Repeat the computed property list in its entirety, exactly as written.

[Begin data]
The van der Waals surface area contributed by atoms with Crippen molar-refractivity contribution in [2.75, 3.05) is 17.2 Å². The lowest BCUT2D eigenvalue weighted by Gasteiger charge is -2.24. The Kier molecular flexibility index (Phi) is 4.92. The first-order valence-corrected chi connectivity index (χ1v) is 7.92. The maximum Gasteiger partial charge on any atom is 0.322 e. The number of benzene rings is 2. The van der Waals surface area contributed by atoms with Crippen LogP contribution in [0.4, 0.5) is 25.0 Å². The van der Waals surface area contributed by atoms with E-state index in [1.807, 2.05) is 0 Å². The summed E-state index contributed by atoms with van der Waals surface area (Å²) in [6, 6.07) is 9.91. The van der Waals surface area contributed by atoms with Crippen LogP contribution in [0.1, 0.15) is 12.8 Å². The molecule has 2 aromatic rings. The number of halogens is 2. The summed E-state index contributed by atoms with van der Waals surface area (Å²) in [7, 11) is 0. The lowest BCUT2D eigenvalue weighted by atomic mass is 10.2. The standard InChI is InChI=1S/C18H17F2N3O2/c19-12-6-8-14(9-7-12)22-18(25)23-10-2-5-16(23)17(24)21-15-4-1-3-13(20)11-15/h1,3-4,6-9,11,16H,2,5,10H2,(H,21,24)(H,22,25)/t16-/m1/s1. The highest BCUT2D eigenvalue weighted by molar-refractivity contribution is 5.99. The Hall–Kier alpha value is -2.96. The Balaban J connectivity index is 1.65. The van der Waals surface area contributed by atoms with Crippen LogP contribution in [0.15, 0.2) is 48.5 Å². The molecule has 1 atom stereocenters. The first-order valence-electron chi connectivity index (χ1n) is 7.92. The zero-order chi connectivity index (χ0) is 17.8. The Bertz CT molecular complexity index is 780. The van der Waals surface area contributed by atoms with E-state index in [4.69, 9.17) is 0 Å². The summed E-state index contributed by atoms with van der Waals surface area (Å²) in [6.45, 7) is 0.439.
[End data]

The van der Waals surface area contributed by atoms with Crippen molar-refractivity contribution in [2.75, 3.05) is 17.2 Å². The lowest BCUT2D eigenvalue weighted by Gasteiger charge is -2.24. The Kier molecular flexibility index (Phi) is 4.92. The first-order valence-corrected chi connectivity index (χ1v) is 7.92. The maximum Gasteiger partial charge on any atom is 0.322 e. The number of benzene rings is 2. The van der Waals surface area contributed by atoms with Crippen LogP contribution in [0.4, 0.5) is 25.0 Å². The van der Waals surface area contributed by atoms with E-state index in [1.807, 2.05) is 0 Å². The summed E-state index contributed by atoms with van der Waals surface area (Å²) in [6, 6.07) is 9.91. The van der Waals surface area contributed by atoms with Crippen LogP contribution in [0.1, 0.15) is 12.8 Å². The molecule has 2 aromatic rings. The number of halogens is 2. The summed E-state index contributed by atoms with van der Waals surface area (Å²) in [7, 11) is 0. The lowest BCUT2D eigenvalue weighted by atomic mass is 10.2. The standard InChI is InChI=1S/C18H17F2N3O2/c19-12-6-8-14(9-7-12)22-18(25)23-10-2-5-16(23)17(24)21-15-4-1-3-13(20)11-15/h1,3-4,6-9,11,16H,2,5,10H2,(H,21,24)(H,22,25)/t16-/m1/s1. The highest BCUT2D eigenvalue weighted by molar-refractivity contribution is 5.99. The Hall–Kier alpha value is -2.96. The Balaban J connectivity index is 1.65. The van der Waals surface area contributed by atoms with Crippen LogP contribution in [0.15, 0.2) is 48.5 Å². The molecule has 1 atom stereocenters. The first-order valence-electron chi connectivity index (χ1n) is 7.92. The zero-order chi connectivity index (χ0) is 17.8. The Bertz CT molecular complexity index is 780. The van der Waals surface area contributed by atoms with E-state index in [4.69, 9.17) is 0 Å². The summed E-state index contributed by atoms with van der Waals surface area (Å²) in [6.45, 7) is 0.439.